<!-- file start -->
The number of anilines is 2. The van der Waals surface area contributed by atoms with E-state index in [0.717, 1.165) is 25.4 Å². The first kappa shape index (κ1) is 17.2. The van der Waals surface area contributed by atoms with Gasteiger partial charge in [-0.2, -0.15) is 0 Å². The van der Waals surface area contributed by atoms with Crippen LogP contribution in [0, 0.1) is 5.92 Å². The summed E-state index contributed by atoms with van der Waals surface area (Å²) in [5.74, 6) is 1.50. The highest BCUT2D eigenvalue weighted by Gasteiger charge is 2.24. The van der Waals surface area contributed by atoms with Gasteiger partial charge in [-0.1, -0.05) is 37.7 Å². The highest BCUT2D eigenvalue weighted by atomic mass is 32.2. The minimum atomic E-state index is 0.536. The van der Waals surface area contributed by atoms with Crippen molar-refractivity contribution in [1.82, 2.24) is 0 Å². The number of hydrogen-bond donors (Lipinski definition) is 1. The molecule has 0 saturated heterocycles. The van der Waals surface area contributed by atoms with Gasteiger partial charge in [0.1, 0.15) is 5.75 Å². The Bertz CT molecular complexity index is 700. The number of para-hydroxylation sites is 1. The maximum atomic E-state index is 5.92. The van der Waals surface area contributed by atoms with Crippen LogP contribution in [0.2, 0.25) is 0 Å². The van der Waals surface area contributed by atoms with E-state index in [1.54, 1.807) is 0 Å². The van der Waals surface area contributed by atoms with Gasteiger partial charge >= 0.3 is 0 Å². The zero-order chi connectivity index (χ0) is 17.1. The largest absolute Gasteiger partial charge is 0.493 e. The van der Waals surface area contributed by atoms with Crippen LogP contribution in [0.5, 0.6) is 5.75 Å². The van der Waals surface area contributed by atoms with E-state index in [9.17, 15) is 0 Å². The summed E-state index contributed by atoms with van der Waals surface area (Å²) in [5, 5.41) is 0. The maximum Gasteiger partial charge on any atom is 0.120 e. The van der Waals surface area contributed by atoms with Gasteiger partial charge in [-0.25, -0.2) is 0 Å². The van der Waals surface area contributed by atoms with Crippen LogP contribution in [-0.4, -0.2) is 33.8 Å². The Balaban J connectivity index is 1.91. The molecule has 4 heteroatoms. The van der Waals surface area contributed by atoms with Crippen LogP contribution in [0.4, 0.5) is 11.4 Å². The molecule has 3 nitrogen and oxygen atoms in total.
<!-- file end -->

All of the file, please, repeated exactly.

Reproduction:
The number of anilines is 2. The van der Waals surface area contributed by atoms with E-state index in [0.717, 1.165) is 25.4 Å². The first kappa shape index (κ1) is 17.2. The van der Waals surface area contributed by atoms with Gasteiger partial charge in [-0.2, -0.15) is 0 Å². The van der Waals surface area contributed by atoms with Crippen LogP contribution in [0, 0.1) is 5.92 Å². The summed E-state index contributed by atoms with van der Waals surface area (Å²) in [5.74, 6) is 1.50. The highest BCUT2D eigenvalue weighted by Gasteiger charge is 2.24. The van der Waals surface area contributed by atoms with Gasteiger partial charge in [-0.1, -0.05) is 37.7 Å². The highest BCUT2D eigenvalue weighted by atomic mass is 32.2. The minimum atomic E-state index is 0.536. The van der Waals surface area contributed by atoms with Crippen molar-refractivity contribution in [1.82, 2.24) is 0 Å². The number of hydrogen-bond donors (Lipinski definition) is 1. The molecule has 0 saturated heterocycles. The van der Waals surface area contributed by atoms with Gasteiger partial charge in [0.1, 0.15) is 5.75 Å². The Bertz CT molecular complexity index is 700. The number of para-hydroxylation sites is 1. The maximum atomic E-state index is 5.92. The van der Waals surface area contributed by atoms with Crippen LogP contribution in [0.2, 0.25) is 0 Å². The van der Waals surface area contributed by atoms with E-state index in [1.54, 1.807) is 0 Å². The van der Waals surface area contributed by atoms with Gasteiger partial charge >= 0.3 is 0 Å². The zero-order chi connectivity index (χ0) is 17.1. The largest absolute Gasteiger partial charge is 0.493 e. The van der Waals surface area contributed by atoms with Crippen LogP contribution in [0.5, 0.6) is 5.75 Å². The van der Waals surface area contributed by atoms with E-state index in [9.17, 15) is 0 Å². The summed E-state index contributed by atoms with van der Waals surface area (Å²) in [5, 5.41) is 0. The maximum Gasteiger partial charge on any atom is 0.120 e. The van der Waals surface area contributed by atoms with Gasteiger partial charge in [-0.25, -0.2) is 0 Å². The van der Waals surface area contributed by atoms with Crippen LogP contribution in [-0.4, -0.2) is 33.8 Å². The Balaban J connectivity index is 1.91. The molecule has 4 heteroatoms. The van der Waals surface area contributed by atoms with Crippen LogP contribution in [0.4, 0.5) is 11.4 Å². The molecule has 3 nitrogen and oxygen atoms in total.